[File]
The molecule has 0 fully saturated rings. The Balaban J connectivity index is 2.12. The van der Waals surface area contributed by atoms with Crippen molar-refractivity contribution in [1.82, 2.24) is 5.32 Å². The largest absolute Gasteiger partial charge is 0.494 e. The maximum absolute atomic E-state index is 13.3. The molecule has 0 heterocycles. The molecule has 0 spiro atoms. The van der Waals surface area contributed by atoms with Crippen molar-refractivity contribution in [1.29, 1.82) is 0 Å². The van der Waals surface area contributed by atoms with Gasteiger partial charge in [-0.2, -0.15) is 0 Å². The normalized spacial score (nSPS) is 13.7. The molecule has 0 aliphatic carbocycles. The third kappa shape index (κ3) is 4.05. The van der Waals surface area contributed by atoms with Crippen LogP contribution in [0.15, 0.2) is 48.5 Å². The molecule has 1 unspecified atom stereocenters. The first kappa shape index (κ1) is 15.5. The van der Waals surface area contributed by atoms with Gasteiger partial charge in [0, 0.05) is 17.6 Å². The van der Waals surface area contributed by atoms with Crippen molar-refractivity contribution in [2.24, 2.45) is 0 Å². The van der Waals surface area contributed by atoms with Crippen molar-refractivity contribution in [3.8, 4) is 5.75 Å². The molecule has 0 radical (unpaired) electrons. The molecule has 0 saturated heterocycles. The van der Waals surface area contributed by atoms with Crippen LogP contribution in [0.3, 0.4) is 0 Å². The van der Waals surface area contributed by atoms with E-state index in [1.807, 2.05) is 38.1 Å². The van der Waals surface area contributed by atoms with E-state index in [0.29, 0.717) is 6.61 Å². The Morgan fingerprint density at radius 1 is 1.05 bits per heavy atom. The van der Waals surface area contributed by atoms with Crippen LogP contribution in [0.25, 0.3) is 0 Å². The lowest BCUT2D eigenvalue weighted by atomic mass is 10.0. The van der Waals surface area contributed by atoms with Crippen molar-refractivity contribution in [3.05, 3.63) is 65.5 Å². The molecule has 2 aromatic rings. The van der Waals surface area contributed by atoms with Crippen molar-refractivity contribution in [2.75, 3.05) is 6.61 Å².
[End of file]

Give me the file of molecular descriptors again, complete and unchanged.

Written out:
The molecule has 0 fully saturated rings. The Balaban J connectivity index is 2.12. The van der Waals surface area contributed by atoms with Crippen molar-refractivity contribution in [1.82, 2.24) is 5.32 Å². The largest absolute Gasteiger partial charge is 0.494 e. The maximum absolute atomic E-state index is 13.3. The molecule has 0 heterocycles. The molecule has 0 spiro atoms. The van der Waals surface area contributed by atoms with Crippen molar-refractivity contribution in [1.29, 1.82) is 0 Å². The van der Waals surface area contributed by atoms with Gasteiger partial charge in [-0.2, -0.15) is 0 Å². The normalized spacial score (nSPS) is 13.7. The molecule has 0 aliphatic carbocycles. The third kappa shape index (κ3) is 4.05. The van der Waals surface area contributed by atoms with Crippen LogP contribution in [0.15, 0.2) is 48.5 Å². The molecule has 1 unspecified atom stereocenters. The first kappa shape index (κ1) is 15.5. The van der Waals surface area contributed by atoms with Gasteiger partial charge in [0, 0.05) is 17.6 Å². The van der Waals surface area contributed by atoms with Crippen molar-refractivity contribution in [2.24, 2.45) is 0 Å². The van der Waals surface area contributed by atoms with Crippen molar-refractivity contribution in [3.8, 4) is 5.75 Å². The molecule has 0 radical (unpaired) electrons. The molecule has 0 saturated heterocycles. The van der Waals surface area contributed by atoms with Crippen LogP contribution in [0.3, 0.4) is 0 Å². The van der Waals surface area contributed by atoms with E-state index in [1.807, 2.05) is 38.1 Å². The van der Waals surface area contributed by atoms with E-state index in [0.29, 0.717) is 6.61 Å². The Morgan fingerprint density at radius 1 is 1.05 bits per heavy atom. The van der Waals surface area contributed by atoms with Crippen LogP contribution in [0.25, 0.3) is 0 Å². The lowest BCUT2D eigenvalue weighted by atomic mass is 10.0. The van der Waals surface area contributed by atoms with Crippen molar-refractivity contribution in [3.05, 3.63) is 65.5 Å². The molecule has 2 aromatic rings. The van der Waals surface area contributed by atoms with Crippen molar-refractivity contribution in [2.75, 3.05) is 6.61 Å².